Expedited Reinstatement After Your Disability Benefits Were Terminated

If you stop working anytime within five years of when your disability benefits stopped, you may be able to get your benefits restarted without reapplying.

If Social Security stopped your disability benefits because you made too much money, when you then stop getting too much income, you may be able to get your benefits restarted quickly without having to reapply for benefits. This is called expedited reinstatement.

Background: When You Lose Your Benefits

When you first applied for disability, you had to prove that your impairment prevented you from working at or above the substantial gainful activity level (SGA). (For 2017, SGA was defined as earning $1,170 or more a month from working.) You will eventually lose Social Security disability insurance (SSDI) if you start working above the SGA level again.

If you get SSI, you can work above the SGA level without losing benefits, but if your income goes over the SSI limit for your state, your benefits will be stopped right away.

Time Frame for Expedited Reinstatement

Expedited reinstatement (EXR)  lets you restart your benefits without having to file a new application. This means that your benefits can start  much  faster than if you had to start the process over again.

If you were receiving Social Security disability insurance (SSDI) when you started working at the SGA level, you were given a trial work period for nine months. But if you continued working at the SGA level, the SSA assumed you were no longer disabled and your payments stopped.  If your earnings fall below the SGA level again within five years, you can have your benefits restarted by applying for expedited reinstatement.

If you were receiving SSI but your income rose about the SSI income limits (even considering that  Social  Security does not count all of your earnings), your benefits were terminated  immediately. If your income falls again below the SSI income limit within five years, you can have your benefits restarted by applying for expedited reinstatement.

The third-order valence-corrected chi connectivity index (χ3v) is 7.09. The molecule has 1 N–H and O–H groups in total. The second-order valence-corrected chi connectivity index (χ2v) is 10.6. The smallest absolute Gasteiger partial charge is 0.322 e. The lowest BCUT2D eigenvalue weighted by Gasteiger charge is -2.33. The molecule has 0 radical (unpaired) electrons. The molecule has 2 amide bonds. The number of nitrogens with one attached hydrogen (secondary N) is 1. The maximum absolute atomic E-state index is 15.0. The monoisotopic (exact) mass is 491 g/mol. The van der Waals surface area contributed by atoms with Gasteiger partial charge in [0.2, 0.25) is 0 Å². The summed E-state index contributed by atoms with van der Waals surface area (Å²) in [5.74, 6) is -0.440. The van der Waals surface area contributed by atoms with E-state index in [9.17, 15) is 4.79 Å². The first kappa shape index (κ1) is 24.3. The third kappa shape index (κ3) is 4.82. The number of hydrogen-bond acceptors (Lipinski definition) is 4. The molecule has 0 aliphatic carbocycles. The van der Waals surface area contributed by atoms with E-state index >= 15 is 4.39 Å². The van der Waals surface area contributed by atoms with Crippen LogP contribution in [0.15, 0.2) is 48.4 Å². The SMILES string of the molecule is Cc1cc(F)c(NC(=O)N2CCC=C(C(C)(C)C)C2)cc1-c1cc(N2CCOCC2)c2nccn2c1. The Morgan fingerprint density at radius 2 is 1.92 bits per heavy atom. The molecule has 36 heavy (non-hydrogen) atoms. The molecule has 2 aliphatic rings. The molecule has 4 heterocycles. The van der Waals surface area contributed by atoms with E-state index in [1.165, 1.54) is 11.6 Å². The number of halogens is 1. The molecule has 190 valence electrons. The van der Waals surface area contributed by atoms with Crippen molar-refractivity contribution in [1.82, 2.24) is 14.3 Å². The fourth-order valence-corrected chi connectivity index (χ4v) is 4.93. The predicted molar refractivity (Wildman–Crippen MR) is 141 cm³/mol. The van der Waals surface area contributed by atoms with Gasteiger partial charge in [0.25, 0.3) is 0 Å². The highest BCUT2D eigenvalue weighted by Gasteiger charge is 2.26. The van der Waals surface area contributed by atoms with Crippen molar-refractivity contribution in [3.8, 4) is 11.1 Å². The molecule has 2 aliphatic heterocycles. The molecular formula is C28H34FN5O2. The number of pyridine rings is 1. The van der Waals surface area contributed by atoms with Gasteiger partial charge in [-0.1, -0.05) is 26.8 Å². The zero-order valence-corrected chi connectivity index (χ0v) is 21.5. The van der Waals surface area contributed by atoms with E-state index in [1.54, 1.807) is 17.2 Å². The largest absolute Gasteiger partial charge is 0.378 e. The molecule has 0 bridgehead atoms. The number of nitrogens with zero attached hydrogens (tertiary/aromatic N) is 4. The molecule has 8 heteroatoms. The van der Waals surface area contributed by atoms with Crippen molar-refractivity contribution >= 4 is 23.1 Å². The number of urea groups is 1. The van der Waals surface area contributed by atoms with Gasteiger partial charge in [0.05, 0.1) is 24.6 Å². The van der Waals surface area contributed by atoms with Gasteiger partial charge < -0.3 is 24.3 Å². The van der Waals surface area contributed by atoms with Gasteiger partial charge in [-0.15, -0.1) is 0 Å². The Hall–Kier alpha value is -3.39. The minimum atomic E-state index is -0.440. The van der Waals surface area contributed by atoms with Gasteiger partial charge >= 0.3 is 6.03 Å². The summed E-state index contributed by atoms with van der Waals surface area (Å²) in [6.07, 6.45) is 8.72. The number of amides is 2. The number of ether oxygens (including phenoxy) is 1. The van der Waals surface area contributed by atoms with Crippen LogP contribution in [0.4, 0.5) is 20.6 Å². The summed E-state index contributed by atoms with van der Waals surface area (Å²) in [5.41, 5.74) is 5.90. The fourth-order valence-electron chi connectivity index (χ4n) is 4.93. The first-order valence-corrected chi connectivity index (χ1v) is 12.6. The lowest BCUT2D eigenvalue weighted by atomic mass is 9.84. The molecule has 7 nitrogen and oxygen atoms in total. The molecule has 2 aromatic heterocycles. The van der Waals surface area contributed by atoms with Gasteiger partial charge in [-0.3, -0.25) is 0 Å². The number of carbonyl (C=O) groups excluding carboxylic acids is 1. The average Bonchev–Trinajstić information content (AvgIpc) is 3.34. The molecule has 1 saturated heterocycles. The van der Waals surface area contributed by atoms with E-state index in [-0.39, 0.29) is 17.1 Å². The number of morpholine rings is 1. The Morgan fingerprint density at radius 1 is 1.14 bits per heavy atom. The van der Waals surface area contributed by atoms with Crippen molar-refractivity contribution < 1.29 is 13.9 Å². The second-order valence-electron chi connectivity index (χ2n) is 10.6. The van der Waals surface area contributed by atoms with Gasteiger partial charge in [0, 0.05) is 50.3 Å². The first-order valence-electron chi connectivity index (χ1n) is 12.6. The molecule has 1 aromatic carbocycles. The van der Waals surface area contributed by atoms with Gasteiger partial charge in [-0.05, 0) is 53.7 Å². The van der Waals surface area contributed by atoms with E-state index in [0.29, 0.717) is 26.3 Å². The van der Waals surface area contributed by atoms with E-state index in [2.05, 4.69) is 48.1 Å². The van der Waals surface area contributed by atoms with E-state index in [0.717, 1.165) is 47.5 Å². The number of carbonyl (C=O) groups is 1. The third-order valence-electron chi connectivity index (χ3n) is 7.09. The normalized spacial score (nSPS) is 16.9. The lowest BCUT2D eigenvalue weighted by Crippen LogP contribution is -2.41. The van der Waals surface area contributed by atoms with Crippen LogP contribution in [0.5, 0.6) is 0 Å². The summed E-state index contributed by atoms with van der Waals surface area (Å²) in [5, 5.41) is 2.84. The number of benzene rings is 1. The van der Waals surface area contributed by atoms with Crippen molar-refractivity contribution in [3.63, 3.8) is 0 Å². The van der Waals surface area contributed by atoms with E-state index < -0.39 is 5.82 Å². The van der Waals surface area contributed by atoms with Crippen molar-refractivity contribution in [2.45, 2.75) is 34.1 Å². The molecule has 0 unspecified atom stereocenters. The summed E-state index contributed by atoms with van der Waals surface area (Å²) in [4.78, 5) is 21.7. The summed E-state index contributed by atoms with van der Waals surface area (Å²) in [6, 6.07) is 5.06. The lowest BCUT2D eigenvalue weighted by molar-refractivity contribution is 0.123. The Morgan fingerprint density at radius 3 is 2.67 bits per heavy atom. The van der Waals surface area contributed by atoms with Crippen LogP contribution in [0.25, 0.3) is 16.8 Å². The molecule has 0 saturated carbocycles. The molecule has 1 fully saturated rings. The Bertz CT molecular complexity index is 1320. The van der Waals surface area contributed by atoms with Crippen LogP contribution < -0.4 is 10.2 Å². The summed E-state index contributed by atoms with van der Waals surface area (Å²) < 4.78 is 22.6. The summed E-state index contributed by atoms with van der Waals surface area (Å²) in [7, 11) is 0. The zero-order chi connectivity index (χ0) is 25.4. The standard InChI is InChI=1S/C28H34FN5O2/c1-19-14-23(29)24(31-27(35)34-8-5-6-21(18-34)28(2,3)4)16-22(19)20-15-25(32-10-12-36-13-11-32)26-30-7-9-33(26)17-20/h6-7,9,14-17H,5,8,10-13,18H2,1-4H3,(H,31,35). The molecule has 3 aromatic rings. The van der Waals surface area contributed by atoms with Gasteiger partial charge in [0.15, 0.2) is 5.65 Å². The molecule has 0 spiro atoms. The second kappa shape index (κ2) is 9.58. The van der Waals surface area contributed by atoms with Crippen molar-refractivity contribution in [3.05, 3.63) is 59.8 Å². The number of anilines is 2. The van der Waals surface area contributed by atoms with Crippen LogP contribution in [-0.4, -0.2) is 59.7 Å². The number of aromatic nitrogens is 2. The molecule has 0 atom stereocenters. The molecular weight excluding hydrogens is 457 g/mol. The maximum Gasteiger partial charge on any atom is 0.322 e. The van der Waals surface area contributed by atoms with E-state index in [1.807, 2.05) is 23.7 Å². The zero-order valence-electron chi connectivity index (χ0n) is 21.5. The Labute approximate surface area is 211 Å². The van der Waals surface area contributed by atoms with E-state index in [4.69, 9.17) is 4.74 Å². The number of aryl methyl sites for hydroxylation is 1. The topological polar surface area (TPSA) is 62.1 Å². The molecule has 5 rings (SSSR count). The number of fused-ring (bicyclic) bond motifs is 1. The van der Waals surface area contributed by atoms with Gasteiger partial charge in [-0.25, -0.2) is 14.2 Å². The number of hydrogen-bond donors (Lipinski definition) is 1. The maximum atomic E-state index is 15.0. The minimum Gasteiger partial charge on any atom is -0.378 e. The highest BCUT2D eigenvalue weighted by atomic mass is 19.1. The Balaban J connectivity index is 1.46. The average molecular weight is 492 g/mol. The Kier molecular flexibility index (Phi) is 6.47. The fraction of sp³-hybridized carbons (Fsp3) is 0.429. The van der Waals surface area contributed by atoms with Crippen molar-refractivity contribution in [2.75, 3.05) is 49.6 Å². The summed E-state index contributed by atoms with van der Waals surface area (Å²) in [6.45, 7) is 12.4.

If your EXR request is approved, you may be entitled to up to 12 months of retroactive benefits from the date your filed your EXR request.

Who Is Eligible for Expedited Reinstatement?

There are some basic requirements that you must meet to take advantage of expedited reinstatement. You must have:

  • stopped getting payments because you made too much money when you returned to work (or for SSI, because your income rose above the income limit)
  • requested the EXR within five years (60 months) of when your benefits were stopped
  • stopped working because of a medical condition that is the same as, or related to, the condition for which you were originally receiving benefits, and
  • not experienced a medical improvement in your condition since your initial application.

Medical improvement has a certain meaning here. When you apply for expedited reinstatement,  your application will be sent to your local disability determination services (DDS). DDS is the state agency that reviews Social Security claims to see if the applicant meets Social Security's definition of disabled. This time, DDS will look at your medical records to see if you have experienced  medical improvement  since your initial application.